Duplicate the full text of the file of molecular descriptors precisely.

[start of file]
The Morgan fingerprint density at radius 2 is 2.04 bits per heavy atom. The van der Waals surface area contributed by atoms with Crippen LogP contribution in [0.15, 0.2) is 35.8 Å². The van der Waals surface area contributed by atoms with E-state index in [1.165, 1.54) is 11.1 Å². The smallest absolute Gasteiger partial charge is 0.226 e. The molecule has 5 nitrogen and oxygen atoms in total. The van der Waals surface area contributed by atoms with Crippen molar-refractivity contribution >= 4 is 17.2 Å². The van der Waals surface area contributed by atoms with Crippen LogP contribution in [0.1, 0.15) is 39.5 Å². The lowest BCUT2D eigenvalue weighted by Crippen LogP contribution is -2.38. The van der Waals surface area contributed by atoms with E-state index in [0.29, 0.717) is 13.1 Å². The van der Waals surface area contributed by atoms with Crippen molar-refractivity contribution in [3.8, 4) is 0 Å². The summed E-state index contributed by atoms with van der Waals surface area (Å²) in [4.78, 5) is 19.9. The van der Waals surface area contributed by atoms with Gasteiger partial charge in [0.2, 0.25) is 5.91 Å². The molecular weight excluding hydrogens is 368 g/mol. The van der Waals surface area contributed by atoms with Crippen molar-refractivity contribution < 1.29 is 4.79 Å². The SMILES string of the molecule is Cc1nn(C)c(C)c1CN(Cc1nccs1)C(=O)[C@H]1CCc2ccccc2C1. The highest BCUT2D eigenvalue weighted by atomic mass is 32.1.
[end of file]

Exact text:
The Morgan fingerprint density at radius 2 is 2.04 bits per heavy atom. The van der Waals surface area contributed by atoms with Crippen LogP contribution in [0.15, 0.2) is 35.8 Å². The van der Waals surface area contributed by atoms with E-state index in [1.165, 1.54) is 11.1 Å². The smallest absolute Gasteiger partial charge is 0.226 e. The molecule has 5 nitrogen and oxygen atoms in total. The van der Waals surface area contributed by atoms with Crippen molar-refractivity contribution >= 4 is 17.2 Å². The van der Waals surface area contributed by atoms with Crippen LogP contribution in [0.1, 0.15) is 39.5 Å². The lowest BCUT2D eigenvalue weighted by Crippen LogP contribution is -2.38. The van der Waals surface area contributed by atoms with E-state index in [0.29, 0.717) is 13.1 Å². The van der Waals surface area contributed by atoms with Crippen molar-refractivity contribution in [3.8, 4) is 0 Å². The summed E-state index contributed by atoms with van der Waals surface area (Å²) in [4.78, 5) is 19.9. The van der Waals surface area contributed by atoms with Gasteiger partial charge in [0.2, 0.25) is 5.91 Å². The molecular weight excluding hydrogens is 368 g/mol. The van der Waals surface area contributed by atoms with Crippen molar-refractivity contribution < 1.29 is 4.79 Å². The SMILES string of the molecule is Cc1nn(C)c(C)c1CN(Cc1nccs1)C(=O)[C@H]1CCc2ccccc2C1. The highest BCUT2D eigenvalue weighted by atomic mass is 32.1.